Leopard geckos make pretty fantastic pets. They are considered to be the first partially-domestic reptilian pet. You’ll learn from any Leo pet parents that these critters are adorable, easy to care for, and a whole lot of fun to handle and observe.
You will often come across many leopard gecko enthusiasts that are keen to keep more than one Leo in the same cage and wondering if it’s safe to do so. Others consider housing more than one leopard gecko when they feel their pet is all alone and may need a friend. Whatever the reason, you’ll want to reconsider.
Can leopard geckos live together? Leopard geckos are solitary animals. They meet to mate, but they don’t live together in the wild. Moreover, male leopard geckos are pretty territorial, so it is never a good idea to have more than one in a single enclosure. However, in a larger enclosure, you may be able to house two females.
So, without further ado, let’s delve into the subject of whether Leopard geckos should have more friends living in the same vivarium and if it is safe for you to house two male leos or two female leos together.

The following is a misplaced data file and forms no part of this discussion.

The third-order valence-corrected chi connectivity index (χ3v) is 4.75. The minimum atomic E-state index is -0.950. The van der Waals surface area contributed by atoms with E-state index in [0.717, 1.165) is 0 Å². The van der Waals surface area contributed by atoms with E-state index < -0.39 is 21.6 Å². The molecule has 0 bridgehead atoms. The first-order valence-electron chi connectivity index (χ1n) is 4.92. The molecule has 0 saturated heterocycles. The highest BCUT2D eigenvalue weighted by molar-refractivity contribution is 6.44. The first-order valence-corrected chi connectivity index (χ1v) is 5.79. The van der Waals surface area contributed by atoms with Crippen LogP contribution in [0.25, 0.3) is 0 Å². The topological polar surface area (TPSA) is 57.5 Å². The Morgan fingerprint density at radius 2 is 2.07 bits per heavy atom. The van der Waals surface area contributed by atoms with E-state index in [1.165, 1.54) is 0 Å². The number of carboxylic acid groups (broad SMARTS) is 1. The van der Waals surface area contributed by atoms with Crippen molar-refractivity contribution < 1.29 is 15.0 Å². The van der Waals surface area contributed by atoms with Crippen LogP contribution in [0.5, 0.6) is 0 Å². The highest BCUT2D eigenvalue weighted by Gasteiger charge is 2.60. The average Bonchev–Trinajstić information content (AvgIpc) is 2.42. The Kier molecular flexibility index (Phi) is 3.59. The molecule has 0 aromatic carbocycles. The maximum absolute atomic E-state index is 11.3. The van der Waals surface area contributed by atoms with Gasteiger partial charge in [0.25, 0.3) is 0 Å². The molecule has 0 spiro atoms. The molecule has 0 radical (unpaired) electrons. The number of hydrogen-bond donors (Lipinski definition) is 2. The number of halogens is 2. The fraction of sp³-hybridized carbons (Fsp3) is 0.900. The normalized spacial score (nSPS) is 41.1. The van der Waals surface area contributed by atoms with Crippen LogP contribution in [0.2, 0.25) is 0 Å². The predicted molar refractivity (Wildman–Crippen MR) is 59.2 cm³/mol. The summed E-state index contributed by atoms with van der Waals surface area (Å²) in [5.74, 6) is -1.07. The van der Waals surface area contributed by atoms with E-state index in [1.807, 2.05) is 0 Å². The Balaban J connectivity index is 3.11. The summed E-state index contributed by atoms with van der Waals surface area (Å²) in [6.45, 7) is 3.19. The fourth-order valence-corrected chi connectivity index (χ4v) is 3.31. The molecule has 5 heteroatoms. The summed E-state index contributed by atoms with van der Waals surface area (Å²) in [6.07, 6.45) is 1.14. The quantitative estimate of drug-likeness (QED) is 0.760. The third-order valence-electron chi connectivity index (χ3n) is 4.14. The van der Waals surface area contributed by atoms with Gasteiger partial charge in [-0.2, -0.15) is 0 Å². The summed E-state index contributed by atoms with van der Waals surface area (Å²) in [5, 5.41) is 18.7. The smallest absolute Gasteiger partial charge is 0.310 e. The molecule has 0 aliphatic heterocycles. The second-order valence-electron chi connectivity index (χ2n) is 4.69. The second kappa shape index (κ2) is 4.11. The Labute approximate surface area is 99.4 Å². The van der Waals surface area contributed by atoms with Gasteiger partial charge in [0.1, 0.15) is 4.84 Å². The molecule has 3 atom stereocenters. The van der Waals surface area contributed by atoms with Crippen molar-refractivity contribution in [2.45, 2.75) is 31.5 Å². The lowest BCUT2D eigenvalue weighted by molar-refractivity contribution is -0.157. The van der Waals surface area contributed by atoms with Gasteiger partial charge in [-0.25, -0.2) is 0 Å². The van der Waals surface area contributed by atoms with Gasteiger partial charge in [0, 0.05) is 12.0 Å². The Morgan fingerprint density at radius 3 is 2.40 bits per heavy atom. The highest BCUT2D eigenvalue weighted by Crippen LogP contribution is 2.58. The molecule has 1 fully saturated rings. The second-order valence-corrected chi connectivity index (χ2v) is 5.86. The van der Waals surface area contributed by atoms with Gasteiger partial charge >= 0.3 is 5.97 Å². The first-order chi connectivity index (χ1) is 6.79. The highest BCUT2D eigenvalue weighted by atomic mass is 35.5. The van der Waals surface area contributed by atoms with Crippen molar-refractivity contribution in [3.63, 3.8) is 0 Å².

Do Leopard Geckos Get Lonely?
The idea of introducing another pet into your household to socialize and provide companionship for your existing pet may hold true for most mammals. But your leopard geckos are reptiles. When you take a good look at the way leopard geckos live in the wild, you’ll get the picture.
Leopard geckos come from arid, dry regions of Southern Asia, particularly Afghanistan, Pakistan, and Iran. These regions aren’t known for their ample resources of water. So, most leopard geckos aren’t very fond of getting wet either. This also means they come from a place where scarcity doesn’t allow you to be a picky eater.
They will pretty much eat whatever they can find. You might think that the only way such a species would survive would be to live and work together to find food. However, as resources are so scarce, leopard geckos do meet to mate, but once mating is over, both males and females prefer to go their own way. It is all about fending for yourself when it comes to leopard geckos.
Now, leos make wonderful pets, but you can’t say that they take to captivity so much that they completely change their way of living. It is pointless for you to worry about leo’s loneliness, as these reptiles quite enjoy their solitude.
However, this doesn’t mean you can’t interact with them either. Leopard geckos do just fine with their humans, even if they don’t behave too well with their own kind when sharing the same quarters.